NO ONE knows exactly how many people died in a series of mudslides that happened in and near Freetown, the capital of Sierra Leone, on August 14th. The upper estimates are more than a thousand. The areas swept away had not been evacuated partly because no one knew how much rain had actually fallen beforehand, laments Modeste Kacou, a rainfall expert at Félix Houphouët-Boigny University in Abidjan, in nearby Ivory Coast. Rain gauges are sparse in Sierra Leone. Satellites detect rainfall in the tropics, but estimates for small areas are often inaccurate. Worse, these numbers are calculated hours after the fact. Many countries therefore use cloud-scanning ground radar to measure precipitation as it is happening, but Sierra Leone has no such radar.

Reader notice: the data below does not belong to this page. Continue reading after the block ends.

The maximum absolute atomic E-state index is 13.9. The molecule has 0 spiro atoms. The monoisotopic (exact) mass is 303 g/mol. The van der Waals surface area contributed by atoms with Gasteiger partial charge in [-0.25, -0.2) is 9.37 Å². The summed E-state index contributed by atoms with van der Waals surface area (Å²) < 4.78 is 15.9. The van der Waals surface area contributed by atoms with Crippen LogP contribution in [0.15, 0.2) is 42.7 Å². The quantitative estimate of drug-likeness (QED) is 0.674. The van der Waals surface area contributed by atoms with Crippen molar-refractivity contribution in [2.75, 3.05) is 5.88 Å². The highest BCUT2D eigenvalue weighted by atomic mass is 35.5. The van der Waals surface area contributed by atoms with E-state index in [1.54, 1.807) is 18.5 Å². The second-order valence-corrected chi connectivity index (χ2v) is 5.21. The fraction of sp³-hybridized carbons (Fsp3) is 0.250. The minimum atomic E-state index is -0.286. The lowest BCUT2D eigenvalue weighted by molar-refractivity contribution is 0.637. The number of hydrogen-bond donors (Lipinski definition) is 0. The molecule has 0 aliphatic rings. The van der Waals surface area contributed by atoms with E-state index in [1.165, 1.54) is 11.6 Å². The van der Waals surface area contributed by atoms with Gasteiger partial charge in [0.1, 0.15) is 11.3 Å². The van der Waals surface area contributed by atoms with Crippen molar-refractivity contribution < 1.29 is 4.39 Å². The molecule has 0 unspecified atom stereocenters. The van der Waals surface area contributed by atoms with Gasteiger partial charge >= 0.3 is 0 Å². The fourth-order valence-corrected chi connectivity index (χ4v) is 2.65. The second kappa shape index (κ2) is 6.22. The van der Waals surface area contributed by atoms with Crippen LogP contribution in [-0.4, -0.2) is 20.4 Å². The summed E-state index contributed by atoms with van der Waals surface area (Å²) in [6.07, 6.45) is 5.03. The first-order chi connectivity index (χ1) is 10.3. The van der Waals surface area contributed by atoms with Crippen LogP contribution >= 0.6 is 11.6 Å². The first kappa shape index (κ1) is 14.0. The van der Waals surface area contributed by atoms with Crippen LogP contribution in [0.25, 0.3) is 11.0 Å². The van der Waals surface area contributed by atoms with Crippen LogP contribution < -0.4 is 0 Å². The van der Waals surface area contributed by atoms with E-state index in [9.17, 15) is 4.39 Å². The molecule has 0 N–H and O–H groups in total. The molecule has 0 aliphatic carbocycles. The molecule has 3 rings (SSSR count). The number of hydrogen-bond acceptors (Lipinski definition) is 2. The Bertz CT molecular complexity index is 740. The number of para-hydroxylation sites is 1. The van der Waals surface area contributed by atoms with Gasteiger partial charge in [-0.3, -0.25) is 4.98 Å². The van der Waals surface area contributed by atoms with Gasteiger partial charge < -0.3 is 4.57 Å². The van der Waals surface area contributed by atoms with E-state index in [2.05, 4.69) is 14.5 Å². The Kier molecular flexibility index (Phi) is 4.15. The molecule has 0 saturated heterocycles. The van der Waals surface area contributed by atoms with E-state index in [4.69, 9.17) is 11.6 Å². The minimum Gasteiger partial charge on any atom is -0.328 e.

Nor do many other poor countries. Ivory Coast has double the GDP per person of Sierra Leone, but like most of west Africa, it also lacks precipitation radar. Indeed, maintenance costs mean that…Continue reading
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